I started building the Peugeot Fixie in late June and managed to get in on the road for July which turned out to be a relatively dry month. The whole reason I built the bike was to make my time in the wind a little easier. However it turned out this bike is such a joy to ride, that I ended up taking it out for errands, extended rides home and even on longer weekends rides too, the tune pf 940KM.  I guess I’ve always loved the speed of road bikes as I did own two “sweet rides” as a younger man, but living in various rural areas over the years as well as cycling with the kids got me into mountain bikes. But let’s all be honest, there is nothing more fun than the sound of thin tires whizzing along a nicely paved road, but the real thrill is taking a fixed gear bike over a nice path and can be a real joy to ride. This might sound a little like Sheldon Brown, but I honestly think I have become a better rider from putting in my time on this Peugeot. My cadence is stronger and more consistent, my turns are better paced and my overall control of the bike just seems more intuitive and natural especially compared to trying to fumble with 28 gears before a stop light. And yes I still use my brakes even if they sounds like a screaming eagle, I’m not an idiot after all. The overall maintenance has been minimal, I’ve had to change one tire due to some bad road conditions and apart from keeping the chain lubed, I’ve only had to pull the rear wheel back once and only after a particularly fast descent on a 116KM weekend ride. Building it was a fun and taught me a lot more about bikes, but riding has been a real blast and has really taught me a lot about cycling.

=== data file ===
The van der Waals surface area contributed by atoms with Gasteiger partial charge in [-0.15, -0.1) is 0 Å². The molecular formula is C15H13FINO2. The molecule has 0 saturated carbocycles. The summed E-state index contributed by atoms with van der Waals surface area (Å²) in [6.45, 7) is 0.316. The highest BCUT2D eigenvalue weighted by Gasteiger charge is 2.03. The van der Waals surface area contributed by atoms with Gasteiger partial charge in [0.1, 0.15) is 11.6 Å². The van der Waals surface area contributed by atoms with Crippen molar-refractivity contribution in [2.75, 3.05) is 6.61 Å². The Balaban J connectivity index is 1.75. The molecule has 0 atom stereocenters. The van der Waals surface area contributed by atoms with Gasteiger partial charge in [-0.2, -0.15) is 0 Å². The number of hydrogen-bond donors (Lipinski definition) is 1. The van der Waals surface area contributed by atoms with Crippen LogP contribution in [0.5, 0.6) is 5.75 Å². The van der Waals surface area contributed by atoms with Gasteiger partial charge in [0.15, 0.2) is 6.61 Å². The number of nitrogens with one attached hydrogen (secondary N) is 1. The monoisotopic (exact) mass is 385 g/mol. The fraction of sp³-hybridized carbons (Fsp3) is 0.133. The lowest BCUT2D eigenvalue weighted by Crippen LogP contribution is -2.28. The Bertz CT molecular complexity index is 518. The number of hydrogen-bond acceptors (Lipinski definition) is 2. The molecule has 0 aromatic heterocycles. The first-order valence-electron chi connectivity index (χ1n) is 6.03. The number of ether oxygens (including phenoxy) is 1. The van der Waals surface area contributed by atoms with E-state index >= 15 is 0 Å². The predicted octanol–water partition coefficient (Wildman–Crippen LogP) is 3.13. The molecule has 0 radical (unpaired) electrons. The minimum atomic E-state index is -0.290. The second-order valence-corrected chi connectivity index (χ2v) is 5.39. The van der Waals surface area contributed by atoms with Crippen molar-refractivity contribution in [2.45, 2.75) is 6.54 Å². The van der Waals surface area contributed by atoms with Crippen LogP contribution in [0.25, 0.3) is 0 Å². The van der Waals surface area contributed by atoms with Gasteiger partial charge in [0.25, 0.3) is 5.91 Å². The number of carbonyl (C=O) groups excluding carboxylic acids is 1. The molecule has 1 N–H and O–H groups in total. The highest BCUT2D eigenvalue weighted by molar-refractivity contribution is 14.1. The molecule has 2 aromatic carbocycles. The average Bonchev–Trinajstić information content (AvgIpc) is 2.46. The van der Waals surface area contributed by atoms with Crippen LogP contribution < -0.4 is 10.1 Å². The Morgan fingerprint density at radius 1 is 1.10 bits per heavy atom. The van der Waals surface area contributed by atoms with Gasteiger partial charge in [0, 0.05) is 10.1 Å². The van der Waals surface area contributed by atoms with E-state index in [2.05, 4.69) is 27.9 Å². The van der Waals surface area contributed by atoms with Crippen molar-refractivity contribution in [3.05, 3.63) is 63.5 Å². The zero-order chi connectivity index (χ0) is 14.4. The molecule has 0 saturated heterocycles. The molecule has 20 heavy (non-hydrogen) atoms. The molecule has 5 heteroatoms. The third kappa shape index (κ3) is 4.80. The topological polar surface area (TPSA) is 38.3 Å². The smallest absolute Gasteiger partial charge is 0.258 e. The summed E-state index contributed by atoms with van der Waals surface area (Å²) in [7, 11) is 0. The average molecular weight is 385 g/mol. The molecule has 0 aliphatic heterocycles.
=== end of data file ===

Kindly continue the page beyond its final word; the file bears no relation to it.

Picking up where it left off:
The First 1000KM

Just over a week ago I hit my first 1000KM on my away to 5000KM by the end of October this year. Come to think of it, this might very well be my first thousand kilometers  I have  rode on my bike ever, at least intentionally. It could very well be that when I hit 1K mark a few summers when I was much younger. But for this sake of this post and to avoid a crazy amount of time on Google Maps, we’ll just have to say this is the first time in over ten years.

So how did it go?

Not too bad actually. I had a slower start than I would have wanted, some bad weather and a trip to L.A. slowed things down a bit in May. But June was spectacular and I managed to rack up 670 KM without too many incidents. The RidgeBack MTB I have been riding is over 17 years old and still has most of it’s original parts. For example the wheels are original and even though I have changed the tires, the aluminum had started to oxidize and even the spokes were getting a little corroded. On one ride home in May, I hit a pothole, heard a pop and wondered why the back-end started to wobble quite a bit. Turns out, 2 of the spokes had popped and another 6 where soon to go too. By the time I made it Fraser’s in Valois, the wheel looked like something out of a cartoon and when Harry the Techie grabbed the wheel, only the hub was still attached to the bike. Once the wheel was replaced, I magically found an extra 4KM/h do to the fact that brake was no longer rubbing the rim every quarter revolution. So apart from the braking effect and my inability to ever be in the right gear, the biggest drag to my improvement has literally been drag. Sitting up right on a mountain bike and riding against the prevailing wind for 25KM does very little improve your time.

Generally speaking the riding has been good, I have started commuting with John again and he’s proven to be a pretty good motivator. There is nothing worse than getting your ass kicked by a guy riding a 30-year-old bike he picked up for $10 and then proceeded to equip it with parts salvaged from the dead bikes found in the trash.  He’s been riding this fixed gear home-built special for a few years and it gave me the idea to try to rebuild an old Peugeot Cadre Allegé road bike that had been hanging from the rafters in my buddy Al’s shed for the last few years. It needed far too much work to get it working in its current  state or to rebuild with current parts. So a “Fixie Conversion” was the only logical thing to do. But I will leave the details for the next post.